Border Security and Immigration Reform Go Hand In Hand
by Jerry Patterson on April 14, 2014 at 11:39 AM
Critically, I believe that we cannot have immigration reform without border security. I also believe that we cannot have border security without immigration reform.
In other words, immigration reform and border security are mutually dependent – not mutually exclusive. To have one, we must have the other. The condition is an “and” – not an “either/or” – situation. We must have both, and we must have both now.
Our immigration policy and the laws that support our immigration policy must have one objective – to serve our interests – not the interests of citizens from other countries. Sometimes those interests do not conflict but, instead, coincide. In those situations, we need a guest worker program like the program that the Texas Solution envisions.
Our current immigration system along with its laws and policies is a complete disaster. They do not serve us well. Instead, they actually encourage illegal immigration while, at the same time, undermining border security.
One of the critical problems we face is that citizens from other countries – particularly those from countries on our Southern border – who wish to come here on a temporary guest worker visa and to work for honest wages, pay taxes, and comply with our laws – have no viable way to do that. To say that they should go home and get in line would be reasonable if a line, in fact, existed.
However, no line exists for those who want to hang drywall, roof homes in new subdivisions, harvest peaches in Georgia, work in restaurants or for landscape contractors, etc. Obtaining a work visa for low income, lower skilled jobs like those initially sought by most immigrants that cross the Rio Grande is virtually impossible.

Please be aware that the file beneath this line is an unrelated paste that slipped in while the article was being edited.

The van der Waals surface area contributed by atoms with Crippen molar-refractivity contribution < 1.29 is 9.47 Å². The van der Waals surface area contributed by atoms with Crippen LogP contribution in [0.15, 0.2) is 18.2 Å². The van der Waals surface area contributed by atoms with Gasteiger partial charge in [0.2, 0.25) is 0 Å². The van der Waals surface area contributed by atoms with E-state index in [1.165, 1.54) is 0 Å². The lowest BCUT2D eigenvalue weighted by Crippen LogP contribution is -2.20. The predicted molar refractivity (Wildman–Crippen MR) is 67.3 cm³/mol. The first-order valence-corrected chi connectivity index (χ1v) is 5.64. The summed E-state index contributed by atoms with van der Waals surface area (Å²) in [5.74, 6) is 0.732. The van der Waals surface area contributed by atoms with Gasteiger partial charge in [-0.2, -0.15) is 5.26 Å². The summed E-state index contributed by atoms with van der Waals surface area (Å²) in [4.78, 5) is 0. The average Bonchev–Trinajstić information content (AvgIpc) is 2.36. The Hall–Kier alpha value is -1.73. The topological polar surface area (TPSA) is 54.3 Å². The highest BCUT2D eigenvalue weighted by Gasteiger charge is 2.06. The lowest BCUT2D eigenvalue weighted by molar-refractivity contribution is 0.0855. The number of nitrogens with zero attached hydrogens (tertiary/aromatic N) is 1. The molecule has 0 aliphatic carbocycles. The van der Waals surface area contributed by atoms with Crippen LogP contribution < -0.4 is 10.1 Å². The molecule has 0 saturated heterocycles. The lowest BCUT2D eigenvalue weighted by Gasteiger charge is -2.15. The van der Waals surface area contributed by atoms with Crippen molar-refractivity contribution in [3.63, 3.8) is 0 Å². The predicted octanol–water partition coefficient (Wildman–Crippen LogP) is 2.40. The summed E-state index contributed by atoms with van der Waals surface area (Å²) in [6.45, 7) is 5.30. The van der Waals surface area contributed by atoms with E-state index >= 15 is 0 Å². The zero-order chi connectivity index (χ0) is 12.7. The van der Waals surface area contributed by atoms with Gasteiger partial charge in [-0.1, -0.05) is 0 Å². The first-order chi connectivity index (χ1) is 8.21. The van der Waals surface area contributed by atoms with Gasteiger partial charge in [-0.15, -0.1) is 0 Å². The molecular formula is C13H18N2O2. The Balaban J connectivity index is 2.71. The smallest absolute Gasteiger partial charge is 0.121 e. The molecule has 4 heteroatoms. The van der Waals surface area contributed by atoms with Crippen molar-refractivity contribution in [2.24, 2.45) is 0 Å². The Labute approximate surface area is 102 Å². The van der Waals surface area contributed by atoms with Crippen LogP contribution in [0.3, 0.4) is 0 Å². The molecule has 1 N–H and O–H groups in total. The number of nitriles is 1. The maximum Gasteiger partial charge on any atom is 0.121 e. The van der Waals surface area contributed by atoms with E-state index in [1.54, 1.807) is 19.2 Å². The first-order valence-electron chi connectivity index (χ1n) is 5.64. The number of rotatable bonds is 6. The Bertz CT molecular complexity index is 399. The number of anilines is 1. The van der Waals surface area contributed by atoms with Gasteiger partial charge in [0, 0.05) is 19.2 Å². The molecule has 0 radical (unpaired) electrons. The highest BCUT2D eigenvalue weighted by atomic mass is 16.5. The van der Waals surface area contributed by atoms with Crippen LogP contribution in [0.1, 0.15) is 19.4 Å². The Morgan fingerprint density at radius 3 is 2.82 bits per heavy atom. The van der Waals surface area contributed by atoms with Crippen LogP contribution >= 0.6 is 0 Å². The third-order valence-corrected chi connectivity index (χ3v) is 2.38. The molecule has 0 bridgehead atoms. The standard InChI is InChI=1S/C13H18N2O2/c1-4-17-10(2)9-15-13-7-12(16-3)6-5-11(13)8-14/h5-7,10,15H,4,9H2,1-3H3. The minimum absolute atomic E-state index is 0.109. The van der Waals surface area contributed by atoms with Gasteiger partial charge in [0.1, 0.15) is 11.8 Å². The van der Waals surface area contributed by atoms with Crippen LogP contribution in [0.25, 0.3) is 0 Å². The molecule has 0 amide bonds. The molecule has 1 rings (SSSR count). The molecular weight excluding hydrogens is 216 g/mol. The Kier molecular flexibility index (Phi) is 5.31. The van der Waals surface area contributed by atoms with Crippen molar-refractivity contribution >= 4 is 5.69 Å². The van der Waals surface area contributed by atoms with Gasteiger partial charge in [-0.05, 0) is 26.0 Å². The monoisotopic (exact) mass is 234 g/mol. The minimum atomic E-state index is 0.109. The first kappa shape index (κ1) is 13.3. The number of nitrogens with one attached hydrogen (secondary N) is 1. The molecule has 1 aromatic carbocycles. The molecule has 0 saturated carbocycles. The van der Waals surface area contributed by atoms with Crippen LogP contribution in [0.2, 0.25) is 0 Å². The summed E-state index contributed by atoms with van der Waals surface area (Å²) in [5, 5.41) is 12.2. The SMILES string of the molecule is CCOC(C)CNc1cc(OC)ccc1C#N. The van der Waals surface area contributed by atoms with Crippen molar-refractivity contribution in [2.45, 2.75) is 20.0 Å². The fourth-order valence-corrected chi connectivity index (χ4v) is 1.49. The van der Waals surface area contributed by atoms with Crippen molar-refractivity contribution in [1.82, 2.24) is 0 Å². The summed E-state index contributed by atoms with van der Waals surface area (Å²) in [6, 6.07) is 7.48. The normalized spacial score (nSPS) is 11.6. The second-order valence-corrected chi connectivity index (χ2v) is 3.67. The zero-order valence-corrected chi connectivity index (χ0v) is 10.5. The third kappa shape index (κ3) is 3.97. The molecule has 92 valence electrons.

Ironically, our broken immigration system encourages even more illegal immigration by the dependent families of illegal workers. An illegal worker who wishes to go home and visit his family during the holidays or between jobs runs great risk in crossing the border to do so. Therefore, he has an incentive to bring his family here to the U.S.
In contrast, if that worker had lawful status and was able to routinely transit the border to visit his family, he would probably do so and, therefore, have less incentive to bring his family here. Money sent home to Mexico allows for a dramatic improvement in living conditions for that Mexican family when compared to the same dollar amount spent on that family in the higher cost of living environment here in the U.S. We need a system that encourages immigrant workers to leave their family at home and not bring their family here.
We also need a system that eliminates the underground cash economy where illegal workers are deemed to be subcontractors instead of W-2 bona fide employees and where no employment taxes are withheld or paid, no workers’ compensation insurance is provided, no social security tax is withheld, and the so-called subcontractor never files a tax return. Billions and billions of tax revenue is lost annually to this under-ground economy. The loss of these tax dollars would be eliminated by a guest worker program that requires employees to work as and receive payment as only a W-2 bona fide employee.
We need a guest worker program so that we can separate those immigrants who are here to work and support their family back home in their country of origin from those immigrants who are here to engage in illegal activity and to use our limited resources while doing so. The guest worker visa application process cannot require years of bureaucracy-induced frustration. I suggest that private sector labor contractors could be used to implement the program under the oversight of the U. S Border Patrol and Immigration & Customs Enforcement.
I think most would agree that if the Border Patrol and other law enforcement resources that we have currently deployed were able to focus solely on the “bad guy” immigrants who are here to commit crimes and not here to work, and those Border Patrol resources were no longer burdened by chasing those who are here to work and have the documentation to prove it, our border security problem would be solved. Shouldn’t the Border Patrol be chasing terrorists, cartel affiliated narco-traffickers, and criminals instead of the kid busing tables at your favorite restaurant or the guy that roofed your house?